27. Trinchieri V, Di Carlo S, Bossu M, Polimeni A. Use of lozenges containing Lactobacillus brevis CD2 in recurrent aphthous stomatitis: a double-blind placebo-controlled trial. Ulcers. 2011; Vol. 2011: 1–6.

28. Yokoyama SI, Oshima K, Nomura I, Hattori M, Suzuki T. Complete genomic sequence of the equol-producing bacterium Eggerthella sp. strain YY7918, isolated from adult human intestine. Journal of Bacteriology. 2011; 193(19): 5570–5571. doi: 10.1128/JB.05626-11 21914883

29. Gao X, Mu P, Wen J, Sun Y, Chen Q, Deng Y. Detoxification of trichothecene mycotoxins by a novel bacterium, Eggerthella sp. DII-9. Food and Chemical Toxicology. 2018; 112:310–319. doi: 10.1016/j.fct.2017.12.066 29294345

30. Tang Y, Underwood A, Gielbert A, Woodward MJ, Petrovska L. Metaproteomics analysis reveals the adaptation process for the chicken gut microbiota. Applied and Environmental Microbiology. 2014; 80(2): 478–485. doi: 10.1128/AEM.02472-13 24212578

31. Asther M, Khan AW. Influence of the presence of Zymomonas anaerobia on the conversion of cellobiose, glucose, and xylose to ethanol by Clostridium saccharolyticum. Biotechnology and Bioengineering. 1984; 26: 970–972. 18553484

32. Yokoyama SI, Oshima K, Nomura I, Hattori M, Suzuki T. Complete genomic sequence of the equol-producing bacterium Eggerthella sp. strain YY7918, isolated from adult human intestine. Journal of Bacteriology. 2011; Oct: 5570–5571. doi: 10.1128/JB.05626-11 21914883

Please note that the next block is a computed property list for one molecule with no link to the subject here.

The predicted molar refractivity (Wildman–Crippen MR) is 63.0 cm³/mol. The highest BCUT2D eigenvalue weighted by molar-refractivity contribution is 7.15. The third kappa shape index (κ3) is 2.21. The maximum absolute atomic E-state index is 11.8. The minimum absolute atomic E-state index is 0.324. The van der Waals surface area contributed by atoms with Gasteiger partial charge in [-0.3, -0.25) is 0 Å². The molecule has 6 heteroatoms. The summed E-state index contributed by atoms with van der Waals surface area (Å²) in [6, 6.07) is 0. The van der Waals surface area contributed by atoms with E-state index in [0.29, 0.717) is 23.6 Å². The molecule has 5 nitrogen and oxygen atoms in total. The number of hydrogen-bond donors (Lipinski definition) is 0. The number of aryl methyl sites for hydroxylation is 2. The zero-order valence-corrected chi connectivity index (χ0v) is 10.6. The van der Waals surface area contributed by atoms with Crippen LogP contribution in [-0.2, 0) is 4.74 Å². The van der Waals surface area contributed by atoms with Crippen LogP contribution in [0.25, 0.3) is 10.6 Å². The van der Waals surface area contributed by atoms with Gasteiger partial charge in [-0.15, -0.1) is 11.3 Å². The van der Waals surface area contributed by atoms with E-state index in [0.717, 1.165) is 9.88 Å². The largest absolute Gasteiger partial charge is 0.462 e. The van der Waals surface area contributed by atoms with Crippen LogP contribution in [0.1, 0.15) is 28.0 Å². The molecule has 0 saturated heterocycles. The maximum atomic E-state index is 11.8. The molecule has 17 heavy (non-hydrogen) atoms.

33. Gerard P, Brezillon C, Quere F, Salmon A, Rabot S. Characterization of cecal microbiota and response to an orally administered Lactobacillus probiotic strain in the broiler chicken. Journal Molecular Microbiology and Biotechnology. 2008; 14:115–122.

34. Danzeisen JL, Kim HB, Isaacson RE, Tu ZJ, Johnson TJ. Modulations of the chicken cecal microbiome and metagenome in response to anticoccidial and growth promoter treatment. PLoS One. 2011; 6:e27949. doi: 10.1371/journal.pone.0027949 22114729

35. Ballou AL, Ali RA, Mendoza MA, Ellis JC, Hassan HM, Croom WJ, et al. Development of the chick microbiome: how early exposure influences future microbial diversity. Frontiers in Veterinary Science. 2016; 3:2. doi: 10.3389/fvets.2016.00002 26835461

36. Fischer B, Rummel G, Aldridge P, Jenal U. The FtsH protease is involved in development, stress response and heat shock control in Caulobacter crescentus. Molecular microbiology. 2012; 44(2): 461–478.

37. Tominaga A, Ikemizu S, Enomoto M. Site-specific recombinase genes in three Shigella subgroups and nucleotide sequences of a pinB gene and an invertible B segment from Shigella boydii. Journal of Bacteriology. 1991; 173(13): 4079–4087. doi: 10.1128/jb.173.13.4079-4087.1991 2061288

38. Migocka M. Copper‐transporting ATPases: The evolutionarily conserved machineries for balancing copper in living systems. IUBMB life. 2015; 67(10): 737–745. 26422816


Článek vyšel v časopise

PLOS One


2020 Číslo 1